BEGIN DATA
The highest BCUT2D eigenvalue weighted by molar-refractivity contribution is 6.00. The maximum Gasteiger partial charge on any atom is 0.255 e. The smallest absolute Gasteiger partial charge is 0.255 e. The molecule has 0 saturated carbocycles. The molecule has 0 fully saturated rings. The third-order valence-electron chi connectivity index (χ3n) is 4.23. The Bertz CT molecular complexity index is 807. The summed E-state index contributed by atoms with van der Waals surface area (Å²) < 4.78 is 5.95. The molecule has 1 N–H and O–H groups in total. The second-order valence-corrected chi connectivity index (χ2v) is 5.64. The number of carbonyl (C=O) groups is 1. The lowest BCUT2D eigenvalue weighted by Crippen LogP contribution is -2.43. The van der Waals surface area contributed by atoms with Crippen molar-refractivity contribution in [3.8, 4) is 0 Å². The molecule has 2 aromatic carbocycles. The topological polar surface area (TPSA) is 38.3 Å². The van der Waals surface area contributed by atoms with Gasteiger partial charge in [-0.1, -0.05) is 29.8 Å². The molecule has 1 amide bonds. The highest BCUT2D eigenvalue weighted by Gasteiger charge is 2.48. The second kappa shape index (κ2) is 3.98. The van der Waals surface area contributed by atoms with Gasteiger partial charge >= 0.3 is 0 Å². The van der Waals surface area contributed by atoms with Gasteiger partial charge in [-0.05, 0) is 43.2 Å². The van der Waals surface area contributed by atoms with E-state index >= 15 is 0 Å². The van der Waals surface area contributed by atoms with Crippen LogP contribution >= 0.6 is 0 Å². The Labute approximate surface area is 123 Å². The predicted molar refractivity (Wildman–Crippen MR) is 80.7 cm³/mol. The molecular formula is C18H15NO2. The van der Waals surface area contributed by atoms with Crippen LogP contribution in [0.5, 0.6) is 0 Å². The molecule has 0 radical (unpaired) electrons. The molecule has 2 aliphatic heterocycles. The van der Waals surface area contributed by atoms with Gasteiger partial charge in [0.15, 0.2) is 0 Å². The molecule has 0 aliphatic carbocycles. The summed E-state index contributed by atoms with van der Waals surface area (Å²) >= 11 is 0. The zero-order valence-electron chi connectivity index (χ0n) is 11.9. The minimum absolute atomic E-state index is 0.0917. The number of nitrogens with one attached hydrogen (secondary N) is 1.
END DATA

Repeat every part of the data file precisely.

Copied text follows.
The highest BCUT2D eigenvalue weighted by molar-refractivity contribution is 6.00. The maximum Gasteiger partial charge on any atom is 0.255 e. The smallest absolute Gasteiger partial charge is 0.255 e. The molecule has 0 saturated carbocycles. The molecule has 0 fully saturated rings. The third-order valence-electron chi connectivity index (χ3n) is 4.23. The Bertz CT molecular complexity index is 807. The summed E-state index contributed by atoms with van der Waals surface area (Å²) < 4.78 is 5.95. The molecule has 1 N–H and O–H groups in total. The second-order valence-corrected chi connectivity index (χ2v) is 5.64. The number of carbonyl (C=O) groups is 1. The lowest BCUT2D eigenvalue weighted by Crippen LogP contribution is -2.43. The van der Waals surface area contributed by atoms with Crippen molar-refractivity contribution in [3.8, 4) is 0 Å². The molecule has 2 aromatic carbocycles. The topological polar surface area (TPSA) is 38.3 Å². The van der Waals surface area contributed by atoms with Gasteiger partial charge in [-0.1, -0.05) is 29.8 Å². The molecule has 1 amide bonds. The highest BCUT2D eigenvalue weighted by Gasteiger charge is 2.48. The second kappa shape index (κ2) is 3.98. The van der Waals surface area contributed by atoms with Gasteiger partial charge >= 0.3 is 0 Å². The van der Waals surface area contributed by atoms with Gasteiger partial charge in [-0.05, 0) is 43.2 Å². The van der Waals surface area contributed by atoms with E-state index >= 15 is 0 Å². The van der Waals surface area contributed by atoms with Crippen LogP contribution >= 0.6 is 0 Å². The Labute approximate surface area is 123 Å². The predicted molar refractivity (Wildman–Crippen MR) is 80.7 cm³/mol. The molecular formula is C18H15NO2. The van der Waals surface area contributed by atoms with Crippen LogP contribution in [0.5, 0.6) is 0 Å². The molecule has 0 radical (unpaired) electrons. The molecule has 2 aliphatic heterocycles. The van der Waals surface area contributed by atoms with Gasteiger partial charge in [0.15, 0.2) is 0 Å². The molecule has 0 aliphatic carbocycles. The summed E-state index contributed by atoms with van der Waals surface area (Å²) >= 11 is 0. The zero-order valence-electron chi connectivity index (χ0n) is 11.9. The minimum absolute atomic E-state index is 0.0917. The number of nitrogens with one attached hydrogen (secondary N) is 1.